The Birth of a Nation (2016) review

mv5bmtewmzu1odi4mjheqtjeqwpwz15bbwu4mdm1mdyyotgx-_v1_sy1000_cr006741000_al_

A slightly edited version of this was originally published on West Side Story.

The Birth of a Nation promises many things from the title alone. If you’re a film student or historian, you will know that it is reclaiming the name of a very famous and groundbreaking propaganda film. Despite its racist and sexist portrayal of African-Americans and women, as well as its perception of the Ku Klux Klan as heroes, the film was one of the earliest epics and pioneered innovative storytelling and directing techniques. It’s almost like an embarrassing school picture that you try to forget for movie history. Even if you don’t hold all these expectations, Birth of a Nation is still a title that promises quite a bit. Plus, with all of the current events and the “Black Lives Matter movement, ” protests and police brutality, a film about a slave rebellion could really hit home. I went into the film with high expectations and came out of the theater feeling sort of underwhelmed. Don’t get me wrong, it’s not a bad film by any means, but it was not a groundbreaking film either.  

To start with, the film looks gorgeous. Director Nat Parker doesn’t disappoint in terms of visuals. Many of the shots are beautiful to look at. I marvelled at the reflective waters in the baptism scene. The score is also well done, along with the use of traditional slave songs and spirituals. Henry Jackman, known for his quality superhero scores, also does a good job on the instrumentals, which proves to be powerful and helps deliver extra emotion in scenes. I also liked how religion was portrayed. Birth of a Nation showed how religion can inspire great things, and that it isn’t just a medium for mustache twirling men to take away rights. The film shows how it can be both things, depending on how you interpret the text. There’s a great line that goes something like “for every line there is for them to use against us, there’s another we can use for our purpose”.I think this was a well rounded and realistic portrayal.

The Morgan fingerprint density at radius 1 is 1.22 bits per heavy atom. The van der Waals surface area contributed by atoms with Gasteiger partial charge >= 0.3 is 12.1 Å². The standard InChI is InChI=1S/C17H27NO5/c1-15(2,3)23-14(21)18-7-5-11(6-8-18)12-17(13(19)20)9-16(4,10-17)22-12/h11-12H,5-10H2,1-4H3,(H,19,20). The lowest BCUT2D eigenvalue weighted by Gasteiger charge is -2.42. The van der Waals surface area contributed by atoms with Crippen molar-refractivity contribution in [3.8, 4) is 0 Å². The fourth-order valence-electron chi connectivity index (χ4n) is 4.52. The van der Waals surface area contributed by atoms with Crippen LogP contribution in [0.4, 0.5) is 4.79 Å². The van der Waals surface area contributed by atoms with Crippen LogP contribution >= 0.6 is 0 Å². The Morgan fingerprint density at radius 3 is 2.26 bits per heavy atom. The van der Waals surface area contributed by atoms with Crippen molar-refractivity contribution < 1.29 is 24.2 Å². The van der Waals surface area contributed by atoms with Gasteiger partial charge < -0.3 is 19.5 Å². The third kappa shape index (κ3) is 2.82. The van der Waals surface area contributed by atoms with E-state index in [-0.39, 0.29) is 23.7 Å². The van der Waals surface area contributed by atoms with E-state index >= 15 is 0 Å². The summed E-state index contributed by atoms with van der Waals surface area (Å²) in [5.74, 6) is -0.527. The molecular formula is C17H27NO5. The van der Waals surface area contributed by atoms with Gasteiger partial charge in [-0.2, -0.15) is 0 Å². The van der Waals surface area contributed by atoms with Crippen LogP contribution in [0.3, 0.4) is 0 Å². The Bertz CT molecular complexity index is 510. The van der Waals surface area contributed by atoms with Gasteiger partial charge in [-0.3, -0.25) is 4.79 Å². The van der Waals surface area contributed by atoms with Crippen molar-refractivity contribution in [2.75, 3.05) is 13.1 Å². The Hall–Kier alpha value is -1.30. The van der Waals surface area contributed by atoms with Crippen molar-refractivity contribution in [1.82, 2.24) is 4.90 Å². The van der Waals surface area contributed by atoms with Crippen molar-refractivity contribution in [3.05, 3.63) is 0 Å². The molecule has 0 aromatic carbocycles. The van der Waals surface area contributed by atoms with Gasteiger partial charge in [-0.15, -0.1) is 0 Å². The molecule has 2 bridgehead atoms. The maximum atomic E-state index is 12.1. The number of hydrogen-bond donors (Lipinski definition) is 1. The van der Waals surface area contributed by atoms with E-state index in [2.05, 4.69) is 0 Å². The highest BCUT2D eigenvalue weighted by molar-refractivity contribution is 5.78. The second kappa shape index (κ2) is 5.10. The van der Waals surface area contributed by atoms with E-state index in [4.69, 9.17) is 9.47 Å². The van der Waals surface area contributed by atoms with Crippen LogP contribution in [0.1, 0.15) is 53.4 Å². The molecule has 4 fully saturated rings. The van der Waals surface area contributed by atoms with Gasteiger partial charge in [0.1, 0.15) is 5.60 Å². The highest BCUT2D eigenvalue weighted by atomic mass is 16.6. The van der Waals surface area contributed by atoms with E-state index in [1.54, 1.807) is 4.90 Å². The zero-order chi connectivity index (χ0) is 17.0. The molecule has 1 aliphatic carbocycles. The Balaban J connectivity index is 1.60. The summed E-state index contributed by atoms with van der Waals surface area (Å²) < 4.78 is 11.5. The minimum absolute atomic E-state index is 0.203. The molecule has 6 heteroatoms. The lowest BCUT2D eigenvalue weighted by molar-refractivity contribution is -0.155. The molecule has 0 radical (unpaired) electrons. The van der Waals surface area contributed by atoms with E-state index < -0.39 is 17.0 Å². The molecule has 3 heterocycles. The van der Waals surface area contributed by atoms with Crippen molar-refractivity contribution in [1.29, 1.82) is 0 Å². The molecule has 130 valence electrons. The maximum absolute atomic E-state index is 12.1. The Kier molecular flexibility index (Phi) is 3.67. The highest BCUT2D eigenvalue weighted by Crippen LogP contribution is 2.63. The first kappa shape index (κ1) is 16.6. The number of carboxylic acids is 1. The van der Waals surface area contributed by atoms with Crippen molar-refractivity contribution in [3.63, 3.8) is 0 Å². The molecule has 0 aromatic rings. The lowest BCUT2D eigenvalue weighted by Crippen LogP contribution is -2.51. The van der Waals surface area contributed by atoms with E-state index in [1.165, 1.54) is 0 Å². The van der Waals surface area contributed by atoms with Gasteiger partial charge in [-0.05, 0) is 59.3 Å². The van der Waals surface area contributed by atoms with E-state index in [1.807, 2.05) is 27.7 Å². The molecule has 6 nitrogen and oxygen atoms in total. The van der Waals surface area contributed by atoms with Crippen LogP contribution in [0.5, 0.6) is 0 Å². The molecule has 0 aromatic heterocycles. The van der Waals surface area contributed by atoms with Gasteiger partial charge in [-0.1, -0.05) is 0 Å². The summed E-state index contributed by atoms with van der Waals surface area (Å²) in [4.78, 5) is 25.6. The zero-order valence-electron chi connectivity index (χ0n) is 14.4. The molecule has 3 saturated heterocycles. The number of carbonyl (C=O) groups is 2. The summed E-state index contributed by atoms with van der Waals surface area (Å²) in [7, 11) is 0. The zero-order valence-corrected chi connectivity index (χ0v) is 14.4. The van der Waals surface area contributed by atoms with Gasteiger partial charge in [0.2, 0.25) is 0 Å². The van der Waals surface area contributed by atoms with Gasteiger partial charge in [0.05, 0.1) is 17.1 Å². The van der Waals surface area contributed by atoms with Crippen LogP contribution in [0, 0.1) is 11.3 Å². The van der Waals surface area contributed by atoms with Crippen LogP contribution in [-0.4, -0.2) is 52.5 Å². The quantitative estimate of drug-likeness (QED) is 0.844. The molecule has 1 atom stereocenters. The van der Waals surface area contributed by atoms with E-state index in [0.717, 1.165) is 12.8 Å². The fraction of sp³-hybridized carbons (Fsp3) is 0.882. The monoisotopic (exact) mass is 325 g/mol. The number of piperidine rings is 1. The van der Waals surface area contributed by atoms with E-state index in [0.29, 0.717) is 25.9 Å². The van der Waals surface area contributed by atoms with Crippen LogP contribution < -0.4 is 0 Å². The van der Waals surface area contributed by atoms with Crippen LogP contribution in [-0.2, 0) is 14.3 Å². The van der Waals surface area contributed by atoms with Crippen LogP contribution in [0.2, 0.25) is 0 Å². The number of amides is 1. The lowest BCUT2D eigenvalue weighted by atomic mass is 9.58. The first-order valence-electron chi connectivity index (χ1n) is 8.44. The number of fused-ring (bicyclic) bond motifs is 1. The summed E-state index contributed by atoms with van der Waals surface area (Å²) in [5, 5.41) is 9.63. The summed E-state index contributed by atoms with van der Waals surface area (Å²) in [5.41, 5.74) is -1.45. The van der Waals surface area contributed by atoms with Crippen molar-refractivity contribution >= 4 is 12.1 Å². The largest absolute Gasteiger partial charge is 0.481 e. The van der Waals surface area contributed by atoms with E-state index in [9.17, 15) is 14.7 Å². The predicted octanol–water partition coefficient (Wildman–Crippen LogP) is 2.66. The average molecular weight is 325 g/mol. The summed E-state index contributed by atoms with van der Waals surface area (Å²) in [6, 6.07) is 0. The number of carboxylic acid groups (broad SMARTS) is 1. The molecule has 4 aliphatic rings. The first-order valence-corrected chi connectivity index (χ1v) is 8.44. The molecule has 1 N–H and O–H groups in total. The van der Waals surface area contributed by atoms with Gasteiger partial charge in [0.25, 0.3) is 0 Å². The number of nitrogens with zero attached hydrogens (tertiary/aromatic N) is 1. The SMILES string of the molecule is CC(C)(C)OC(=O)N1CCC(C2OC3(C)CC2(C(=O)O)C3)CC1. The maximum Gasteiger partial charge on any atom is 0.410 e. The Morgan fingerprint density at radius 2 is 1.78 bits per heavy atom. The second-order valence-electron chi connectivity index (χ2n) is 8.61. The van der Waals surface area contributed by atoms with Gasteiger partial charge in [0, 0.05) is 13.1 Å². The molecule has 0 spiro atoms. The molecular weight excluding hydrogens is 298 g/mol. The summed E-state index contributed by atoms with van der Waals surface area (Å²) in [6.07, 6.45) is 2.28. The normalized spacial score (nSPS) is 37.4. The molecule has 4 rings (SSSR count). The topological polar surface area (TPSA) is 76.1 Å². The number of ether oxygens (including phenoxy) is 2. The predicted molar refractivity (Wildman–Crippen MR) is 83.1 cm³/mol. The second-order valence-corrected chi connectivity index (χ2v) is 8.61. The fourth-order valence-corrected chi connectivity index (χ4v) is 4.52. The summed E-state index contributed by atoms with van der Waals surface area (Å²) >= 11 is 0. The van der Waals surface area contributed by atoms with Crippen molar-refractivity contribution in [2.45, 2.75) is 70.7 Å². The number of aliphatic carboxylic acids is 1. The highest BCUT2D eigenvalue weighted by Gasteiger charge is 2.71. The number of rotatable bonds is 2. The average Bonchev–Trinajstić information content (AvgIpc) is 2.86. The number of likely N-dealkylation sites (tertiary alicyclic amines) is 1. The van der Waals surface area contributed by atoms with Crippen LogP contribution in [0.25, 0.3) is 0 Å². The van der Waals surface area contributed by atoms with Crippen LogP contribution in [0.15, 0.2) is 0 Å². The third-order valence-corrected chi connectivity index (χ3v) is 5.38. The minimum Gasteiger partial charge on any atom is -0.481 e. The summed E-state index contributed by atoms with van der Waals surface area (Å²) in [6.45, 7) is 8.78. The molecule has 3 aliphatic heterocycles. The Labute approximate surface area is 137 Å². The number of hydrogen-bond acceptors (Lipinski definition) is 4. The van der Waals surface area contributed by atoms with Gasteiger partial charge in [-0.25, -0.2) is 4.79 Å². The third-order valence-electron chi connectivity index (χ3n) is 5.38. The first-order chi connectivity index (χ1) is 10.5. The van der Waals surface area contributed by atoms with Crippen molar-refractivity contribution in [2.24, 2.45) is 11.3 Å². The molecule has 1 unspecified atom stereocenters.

One of the big flaws is how the film sticks to genre cliches. Young Nat has an interest in reading, so the sympathetic white woman takes him under her wing and gives him reading lessons. This got on my nerves. For a movie that you expect so much from, it falls prey to one of the most common cliches in movies about slavery. White women were not in any way nice to slaves. In many cases, they were some of the worst to slaves as they too were often oppressed. While these women had more rights than slaves, they were still abused and scrutinized by white male husbands. So, these women were frequently the most harsh to slaves as a way to feel superior. Rape being used to incite revenge is another trope that this film falls victim to. In short for all the film promises, it makes the cliches feel even more stale and overused. The Birth of a Nation also moves at an uneven pace. It’s not boring per say;,  the story just clunks along oddly.

On the whole, Birth of a Nation is not an awful film. It is directed well enough and has a good score. I think the biggest issue with the film is all that it promises. It calls itself Birth of a Nation, and wants to break the status quo so that whenever you Google the name, both versions come up. This isn’t a bad goal, I find it to be a very admirable one. But it does cook up a lot of expectations that Birth of a Nation just cannot live up to. It also amplifies problems like the film adhering to genre cliches. For a movie that’s trying to do so much with the title, it does little that is groundbreaking in the actual film. Perhaps if more thought was put into the script beyond the history-making impact the title holds, the result would have been greater.

0 comments